By Chino Leyco and Genalyn Kabiling
The Philippines ended its over two decades of sustained economic expansion as the coronavirus pandemic created serious challenges to the nation’s strong growth and development prospects.
Following a series of negative events early this year, Acting Socioeconomic Planning Secretary Karl Kendrick T. Chua said the local economy contracted by 0.2 percent in the first quarter, its first negative growth since 1998.
The January to March unfavorable economic performance was a reversal of the 5.7 percent growth registered in the same period last year.
“Our country has faced significant socio-economic risks and shocks during the first quarter of 2020, all totally unexpected,” Chua said in a statement.
Among the economic drags cited by Chua include the Taal Volcano eruption in January, the significant decline in tourism and trade due to pandemic beginning February as well as the implementation of the enhanced community quarantine (ECQ) starting mid-March.
“Containing the spread of the virus and saving hundreds of thousands of lives through the imposition of the ECQ has come at great cost to the Philippine economy. Our economic growth is showing weaker performance compared to the past two decades,” Chua said.
On the demand side, household consumption significantly slowed down by 0.2 percent as almost all items posted weaker growth. An exception was household spending on health, which grew by 11.5 percent, faster than the 6.9 percent in the previous quarter.
On the supply side, all major sectors of the economy also posted weaker growth as only those that provide essential goods and services were allowed to operate during the ECQ.
Growth in the services sector significantly moderated to 1.4 percent, while industries declined by 3.0 percent, with the drop in manufacturing and construction and the sustained decline in mining and quarrying.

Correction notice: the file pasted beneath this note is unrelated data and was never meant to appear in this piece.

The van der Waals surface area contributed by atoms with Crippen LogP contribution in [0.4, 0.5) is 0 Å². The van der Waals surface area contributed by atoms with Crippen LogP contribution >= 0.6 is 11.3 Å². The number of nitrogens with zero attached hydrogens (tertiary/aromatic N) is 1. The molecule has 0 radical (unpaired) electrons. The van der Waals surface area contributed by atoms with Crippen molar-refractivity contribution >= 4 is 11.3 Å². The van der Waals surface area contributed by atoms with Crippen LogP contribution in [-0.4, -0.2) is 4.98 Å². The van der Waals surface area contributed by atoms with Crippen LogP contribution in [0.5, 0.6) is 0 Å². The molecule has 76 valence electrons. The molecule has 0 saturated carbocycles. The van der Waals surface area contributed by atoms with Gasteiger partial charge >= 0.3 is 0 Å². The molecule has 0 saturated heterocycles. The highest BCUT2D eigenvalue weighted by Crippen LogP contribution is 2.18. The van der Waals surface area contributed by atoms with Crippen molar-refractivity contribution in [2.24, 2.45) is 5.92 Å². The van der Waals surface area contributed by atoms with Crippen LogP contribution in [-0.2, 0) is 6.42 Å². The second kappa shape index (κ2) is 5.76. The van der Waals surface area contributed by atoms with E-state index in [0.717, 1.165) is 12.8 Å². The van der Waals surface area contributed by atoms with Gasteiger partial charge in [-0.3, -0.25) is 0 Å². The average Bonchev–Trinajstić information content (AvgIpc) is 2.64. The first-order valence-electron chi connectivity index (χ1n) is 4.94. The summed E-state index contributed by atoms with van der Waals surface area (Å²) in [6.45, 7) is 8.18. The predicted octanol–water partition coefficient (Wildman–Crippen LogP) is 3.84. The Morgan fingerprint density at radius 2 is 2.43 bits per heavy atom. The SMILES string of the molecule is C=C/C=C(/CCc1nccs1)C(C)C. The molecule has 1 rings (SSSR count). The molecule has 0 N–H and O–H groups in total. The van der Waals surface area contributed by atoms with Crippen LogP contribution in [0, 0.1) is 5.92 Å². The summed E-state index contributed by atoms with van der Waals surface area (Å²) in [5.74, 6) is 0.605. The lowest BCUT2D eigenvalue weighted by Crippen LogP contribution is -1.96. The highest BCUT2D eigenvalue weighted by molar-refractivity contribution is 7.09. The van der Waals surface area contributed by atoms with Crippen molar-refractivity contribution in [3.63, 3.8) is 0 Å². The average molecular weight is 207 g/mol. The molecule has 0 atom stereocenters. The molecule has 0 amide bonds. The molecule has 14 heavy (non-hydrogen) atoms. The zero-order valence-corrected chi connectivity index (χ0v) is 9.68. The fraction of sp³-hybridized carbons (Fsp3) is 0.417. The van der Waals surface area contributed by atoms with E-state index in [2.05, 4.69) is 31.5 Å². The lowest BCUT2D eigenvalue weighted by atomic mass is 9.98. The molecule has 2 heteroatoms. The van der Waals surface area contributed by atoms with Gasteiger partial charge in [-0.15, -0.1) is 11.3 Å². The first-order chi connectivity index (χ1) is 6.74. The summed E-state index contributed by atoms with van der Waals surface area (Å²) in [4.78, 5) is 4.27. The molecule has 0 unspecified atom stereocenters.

The agriculture, fishery, and forestry sector also contracted by 0.4 percent primarily on account of lower production of palay and fishing and aquaculture.
Finance Secretary Carlos G. Dominguez III, meanwhile, said the negative growth was the inevitable result as the coronavirus disease wreaks havoc on economies worldwide.
Dominguez said he expects the contraction will further deepen in the second quarter as the economy came to a standstill during the twomonth ECQ over Metro Manila, other cities and provinces.
“The outbreak of this lethal virus, which subsequently froze economies and shuttered businesses in the four corners of the world,” Dominguez said.
Despite these challenges, Chua assured the Philippines is still well positioned to recover strongly owing to its solid macroeconomic and fiscal management.
V-shaped economic recovery
After the country’s gross domestic product (GDP) decreased by 0.2 percent from January to March this year, Presidential spokesman Harry Roque admitted that the government expects the economy to “shrink” further in the second quarter amid the coronavirus-related quarantine restrictions.
“We expect, of course, the economy to shrink even more in the month of April because the whole month of April was basically under ECQ and the first two weeks of May as well. We definitely expect a big contraction,” he said during a virtual press conference Thursday.
Roque, however, remained optimistic that the domestic economy will rebound due to the anticipated increase in infrastructure spending.
“The economy planners are vigilant. We foresee a V-shaped economic recovery,” he said.
“There will be a steep decline in the GDP for the second quarter perhaps, but we expect a strong rebound courtesy of the ‘Build, Build, Build’ program of the government and the very prudent fiscal policy as well as prudent monetary policy which means we are using public spending as a tool of economic recovery,” he added.
“Of course we regret it but we’re glad that it’s a minimal contraction given that nag-ECQ na tayo ng last two week of March which is part of the 1st quarter,” Roque said about the latest economic figure.
“The good news for the Philippines (is that) we have sound economic fundamentals as evidenced by a very good (global credit) rating and a very strong peso. That is why despite the fact (that) we already imposed ECQ in the month of March, (or in the second) half of March, the economy contracted only by .2 percent,” he said.